Free Agents: Insights from #TakeBackThePink

I had pre-ordered Beth Kanter and Allison Fine’s book, The Networked Nonprofit, and read it within 48 hours of it arriving on my doorsteps. Yet I am amazed by how what I learned from it continues to mature over time, rather than become outdated or irrelevant. Like a good wine or well aged cheese, it just keeps getting better. Of particular interest to me lately is the concept — and value– of free agents.

Free agents are individuals who are working outside of organizations to pursue the mission — organizing, fundraising, energizing. They aren’t on staff, or on the board, or hold any formal volunteer position. They’re just enthusiastic fans who believe in the purpose. In the past, they have been dismissed as either novices who are not committed to working with the system, or risky because they aren’t signed on to “tow the company line” so to speak. In today’s connected world however, each free agent is able to not only spread their message far and wide, but are able to organize and create real impact. While they may believe in the mission wholeheartedly, they also want to be free, creative and engage on their own terms.

The recent Komen/Planned Parenthood debacle provided an interesting experiment through which to reflect on free agents and their work specifically in a fast paced situation. [Note that my participation in this effort was personal, as a free agent, not as a representative of Darim Online. However, I believe that my experience and reflections can provide import insight for the Darim community and thus are worth sharing here.] After hearing the news, my colleague Allison Fine started a Facebook Cause called “Komen Kan Kiss My Mammogram” which has raised over $17,000 as Alison, her friends and their friends passed around the link, enabling people to turn emotional outrage into action. Shortly thereafter, the free agents began to circle and convene. There was a big opportunity to make a difference here. What impact did we want to make, and how would we do it?

Enter #TakeBackThePink, a campaign which, briefly, was designed to highjack the #supercure Superbowl campaign to keep the riled up country focused on taking action to combat the real enemy: breast cancer. We have documented the campaign and our reflections here. Beth Kanter has blogged about it here, Allison Fine here, Amy Sample Ward here, and Lucy Bernholz here. Stephanie Rudat was also a critical member of the team. It was an honor and privilege to collaborate with these brilliant women, and many many others who added their voice, energy, personal stories, heart and brain to the effort too. We were passionate, and we had fun doing it. We were free agents. We were coordinating among ourselves, feeling out emotions, boundaries, strategies, division of labor. And while we were so attentive to each other, we were not also dealing with the politics or policies or pace of any institution. We were free free agents. No strings attached.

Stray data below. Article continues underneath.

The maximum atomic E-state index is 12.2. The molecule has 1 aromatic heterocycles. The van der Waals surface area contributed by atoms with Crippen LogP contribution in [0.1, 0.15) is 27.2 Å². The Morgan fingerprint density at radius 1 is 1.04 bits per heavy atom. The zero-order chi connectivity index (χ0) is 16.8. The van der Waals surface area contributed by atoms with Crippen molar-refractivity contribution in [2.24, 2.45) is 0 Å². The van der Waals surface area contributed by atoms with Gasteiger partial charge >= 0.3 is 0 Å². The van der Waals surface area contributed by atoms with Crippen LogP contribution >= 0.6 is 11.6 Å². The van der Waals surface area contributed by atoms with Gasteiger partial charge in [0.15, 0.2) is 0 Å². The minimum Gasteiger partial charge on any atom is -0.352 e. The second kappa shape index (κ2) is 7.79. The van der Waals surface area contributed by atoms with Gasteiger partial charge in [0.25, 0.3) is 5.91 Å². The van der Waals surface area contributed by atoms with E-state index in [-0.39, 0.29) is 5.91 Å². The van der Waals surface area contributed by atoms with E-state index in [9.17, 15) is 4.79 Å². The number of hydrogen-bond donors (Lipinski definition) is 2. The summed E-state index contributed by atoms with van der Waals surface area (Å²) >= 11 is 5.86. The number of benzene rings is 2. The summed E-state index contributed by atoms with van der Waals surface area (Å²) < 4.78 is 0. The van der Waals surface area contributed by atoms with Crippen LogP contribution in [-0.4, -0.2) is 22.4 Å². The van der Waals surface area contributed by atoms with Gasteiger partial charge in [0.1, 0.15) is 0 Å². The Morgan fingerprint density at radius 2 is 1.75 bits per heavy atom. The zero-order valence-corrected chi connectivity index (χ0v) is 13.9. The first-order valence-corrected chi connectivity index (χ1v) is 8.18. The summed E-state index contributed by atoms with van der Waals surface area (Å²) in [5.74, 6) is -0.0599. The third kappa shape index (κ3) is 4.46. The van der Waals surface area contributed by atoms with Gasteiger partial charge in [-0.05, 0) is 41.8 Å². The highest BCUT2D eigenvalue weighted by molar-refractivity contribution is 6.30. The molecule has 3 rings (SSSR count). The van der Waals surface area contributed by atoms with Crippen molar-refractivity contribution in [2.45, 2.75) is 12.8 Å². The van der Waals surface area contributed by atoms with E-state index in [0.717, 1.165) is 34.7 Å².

At a few points, our potential collaboration with organizations did rise as an option. For example, soon after we clarified that #TakeBackThePink was not anti-Komen but rather pro-women’s health, we sought to spread the word and build partnerships in a way that’s very consistent with our networked approach to working. We learned that Brian Reid had compiled a list of statements from local Komen affiliates in many cases distancing themselves from the mothership, or articulating their freedom to making their own local funding decisions in their region. To me, it seemed quite powerful to align with them — it may have helped add legitimacy to their local brands, and would have helped our message grow roots and spread further. Yet while many of the fighters and survivors (or friends of survivors or victims) in our group felt strongly that Komen funds important research and is not all bad, others wanted nothing to do with Komen. And aligning with us may have been risky for those affiliates as we are (to some degree) unknown free agents, with rapidly evolving goals and approaches, and they were in a risky situation to begin with. As much as our goals may have been aligned, there were too many strings attached for all of us. And in a rapidly moving blitz that was evolving hour by hour across the country, any strings were too much, too slow, too compromising.

The lesson I learn here is that there are different kinds of free agents: regular free agents (those who work fairly independently but in conjunction with organizations) and then there are really free agents who have no organizational alignment whatsoever, but can have massive influence nonetheless. There are also long distance free agents who work on an ongoing basis to make social change, and there are sprinter free agents who pour a ton of energy and time into short term, high impact opportunities to make social change. Interestingly, in the recent Komen uproar, Planned Parenthood found they were long on sprinting really free agents, and it (literally) paid off.

Leaders of today’s organizations should educate themselves about free agents (read The Networked Nonprofit for starters) and think deeply about how to work with free agents on an ongoing basis, and in fast paced environments as well. Millennials in particular are well positioned to be free agents, and as they continue to mature, their modes of engaging and supporting organizations may look more and more free-agent-y. As Ben Wiener said at the 2011 Jewish Future’s conference, “We don’t meet, we tweet.”

Do you think about how you engage with your free agents? What can organizations and leaders do to make their missions and work more free-agent-friendly? As a free agent, what organizations make you feel like you can run and soar? How do others take the wind out of your sails?

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